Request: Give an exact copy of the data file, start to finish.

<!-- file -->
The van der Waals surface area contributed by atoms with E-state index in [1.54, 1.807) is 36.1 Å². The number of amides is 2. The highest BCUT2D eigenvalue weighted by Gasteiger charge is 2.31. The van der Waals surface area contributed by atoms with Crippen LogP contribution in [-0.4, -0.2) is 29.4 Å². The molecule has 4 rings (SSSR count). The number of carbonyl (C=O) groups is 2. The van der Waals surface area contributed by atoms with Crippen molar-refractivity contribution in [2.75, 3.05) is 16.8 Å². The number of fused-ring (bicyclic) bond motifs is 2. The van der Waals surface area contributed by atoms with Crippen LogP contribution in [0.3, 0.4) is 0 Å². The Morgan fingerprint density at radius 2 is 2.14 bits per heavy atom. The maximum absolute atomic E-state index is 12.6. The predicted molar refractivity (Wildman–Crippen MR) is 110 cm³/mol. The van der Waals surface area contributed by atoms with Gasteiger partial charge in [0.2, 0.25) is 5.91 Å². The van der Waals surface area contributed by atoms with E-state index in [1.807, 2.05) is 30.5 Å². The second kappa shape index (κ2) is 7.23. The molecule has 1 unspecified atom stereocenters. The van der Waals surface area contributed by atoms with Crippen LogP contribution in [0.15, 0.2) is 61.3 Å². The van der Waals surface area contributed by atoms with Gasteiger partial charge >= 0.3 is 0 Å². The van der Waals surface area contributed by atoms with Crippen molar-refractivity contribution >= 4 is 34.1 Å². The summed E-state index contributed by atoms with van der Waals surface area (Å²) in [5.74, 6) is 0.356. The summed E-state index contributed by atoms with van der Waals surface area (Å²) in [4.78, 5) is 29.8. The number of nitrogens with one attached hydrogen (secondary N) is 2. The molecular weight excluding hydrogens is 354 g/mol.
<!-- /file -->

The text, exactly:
The van der Waals surface area contributed by atoms with E-state index in [1.54, 1.807) is 36.1 Å². The number of amides is 2. The highest BCUT2D eigenvalue weighted by Gasteiger charge is 2.31. The van der Waals surface area contributed by atoms with Crippen LogP contribution in [-0.4, -0.2) is 29.4 Å². The molecule has 4 rings (SSSR count). The number of carbonyl (C=O) groups is 2. The van der Waals surface area contributed by atoms with Crippen molar-refractivity contribution in [2.75, 3.05) is 16.8 Å². The number of fused-ring (bicyclic) bond motifs is 2. The van der Waals surface area contributed by atoms with Crippen LogP contribution in [0.3, 0.4) is 0 Å². The Morgan fingerprint density at radius 2 is 2.14 bits per heavy atom. The maximum absolute atomic E-state index is 12.6. The predicted molar refractivity (Wildman–Crippen MR) is 110 cm³/mol. The van der Waals surface area contributed by atoms with Gasteiger partial charge in [0.2, 0.25) is 5.91 Å². The van der Waals surface area contributed by atoms with E-state index in [1.807, 2.05) is 30.5 Å². The second kappa shape index (κ2) is 7.23. The molecule has 1 unspecified atom stereocenters. The van der Waals surface area contributed by atoms with Crippen LogP contribution in [0.15, 0.2) is 61.3 Å². The van der Waals surface area contributed by atoms with Gasteiger partial charge >= 0.3 is 0 Å². The van der Waals surface area contributed by atoms with Crippen molar-refractivity contribution >= 4 is 34.1 Å². The summed E-state index contributed by atoms with van der Waals surface area (Å²) in [5.74, 6) is 0.356. The summed E-state index contributed by atoms with van der Waals surface area (Å²) in [4.78, 5) is 29.8. The number of nitrogens with one attached hydrogen (secondary N) is 2. The molecular weight excluding hydrogens is 354 g/mol.